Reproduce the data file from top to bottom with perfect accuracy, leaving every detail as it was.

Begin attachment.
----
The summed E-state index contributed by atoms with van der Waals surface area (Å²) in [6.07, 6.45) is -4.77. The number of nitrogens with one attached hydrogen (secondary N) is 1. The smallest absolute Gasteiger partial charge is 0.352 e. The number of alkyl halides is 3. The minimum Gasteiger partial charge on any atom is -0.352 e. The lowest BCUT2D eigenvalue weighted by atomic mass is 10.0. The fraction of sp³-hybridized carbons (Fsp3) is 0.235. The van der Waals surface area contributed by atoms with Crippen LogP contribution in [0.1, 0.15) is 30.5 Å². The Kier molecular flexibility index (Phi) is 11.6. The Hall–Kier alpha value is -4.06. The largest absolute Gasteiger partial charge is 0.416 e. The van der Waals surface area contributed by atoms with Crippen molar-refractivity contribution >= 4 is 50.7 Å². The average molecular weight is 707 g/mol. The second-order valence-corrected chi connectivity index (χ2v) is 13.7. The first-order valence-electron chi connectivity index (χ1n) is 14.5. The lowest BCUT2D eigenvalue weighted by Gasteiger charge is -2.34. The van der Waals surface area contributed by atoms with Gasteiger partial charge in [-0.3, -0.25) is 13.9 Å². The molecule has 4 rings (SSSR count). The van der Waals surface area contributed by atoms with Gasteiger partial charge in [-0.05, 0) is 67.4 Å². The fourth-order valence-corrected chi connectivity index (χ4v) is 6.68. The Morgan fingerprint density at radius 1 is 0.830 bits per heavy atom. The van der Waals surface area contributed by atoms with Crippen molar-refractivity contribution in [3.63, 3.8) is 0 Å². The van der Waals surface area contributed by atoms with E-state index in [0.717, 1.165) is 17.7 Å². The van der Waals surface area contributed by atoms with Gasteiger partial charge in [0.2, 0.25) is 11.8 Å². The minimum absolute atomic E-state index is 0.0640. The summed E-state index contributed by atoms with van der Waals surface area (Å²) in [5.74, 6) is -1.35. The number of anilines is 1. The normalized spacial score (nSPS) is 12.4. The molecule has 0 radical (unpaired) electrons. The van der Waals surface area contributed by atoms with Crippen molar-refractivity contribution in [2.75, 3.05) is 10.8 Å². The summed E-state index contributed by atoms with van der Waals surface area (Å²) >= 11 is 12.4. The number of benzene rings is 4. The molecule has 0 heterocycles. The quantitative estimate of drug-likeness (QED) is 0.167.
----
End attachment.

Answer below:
The summed E-state index contributed by atoms with van der Waals surface area (Å²) in [6.07, 6.45) is -4.77. The number of nitrogens with one attached hydrogen (secondary N) is 1. The smallest absolute Gasteiger partial charge is 0.352 e. The number of alkyl halides is 3. The minimum Gasteiger partial charge on any atom is -0.352 e. The lowest BCUT2D eigenvalue weighted by atomic mass is 10.0. The fraction of sp³-hybridized carbons (Fsp3) is 0.235. The van der Waals surface area contributed by atoms with Crippen LogP contribution in [0.1, 0.15) is 30.5 Å². The Kier molecular flexibility index (Phi) is 11.6. The Hall–Kier alpha value is -4.06. The largest absolute Gasteiger partial charge is 0.416 e. The van der Waals surface area contributed by atoms with Crippen molar-refractivity contribution >= 4 is 50.7 Å². The average molecular weight is 707 g/mol. The second-order valence-corrected chi connectivity index (χ2v) is 13.7. The first-order valence-electron chi connectivity index (χ1n) is 14.5. The lowest BCUT2D eigenvalue weighted by Gasteiger charge is -2.34. The van der Waals surface area contributed by atoms with Gasteiger partial charge in [-0.3, -0.25) is 13.9 Å². The molecule has 4 rings (SSSR count). The van der Waals surface area contributed by atoms with Gasteiger partial charge in [-0.05, 0) is 67.4 Å². The fourth-order valence-corrected chi connectivity index (χ4v) is 6.68. The Morgan fingerprint density at radius 1 is 0.830 bits per heavy atom. The van der Waals surface area contributed by atoms with Crippen molar-refractivity contribution in [3.63, 3.8) is 0 Å². The van der Waals surface area contributed by atoms with E-state index in [0.717, 1.165) is 17.7 Å². The van der Waals surface area contributed by atoms with Gasteiger partial charge in [0.2, 0.25) is 11.8 Å². The minimum absolute atomic E-state index is 0.0640. The summed E-state index contributed by atoms with van der Waals surface area (Å²) in [5.74, 6) is -1.35. The number of anilines is 1. The normalized spacial score (nSPS) is 12.4. The molecule has 0 radical (unpaired) electrons. The van der Waals surface area contributed by atoms with Crippen molar-refractivity contribution in [2.75, 3.05) is 10.8 Å². The summed E-state index contributed by atoms with van der Waals surface area (Å²) >= 11 is 12.4. The number of benzene rings is 4. The molecule has 0 heterocycles. The quantitative estimate of drug-likeness (QED) is 0.167.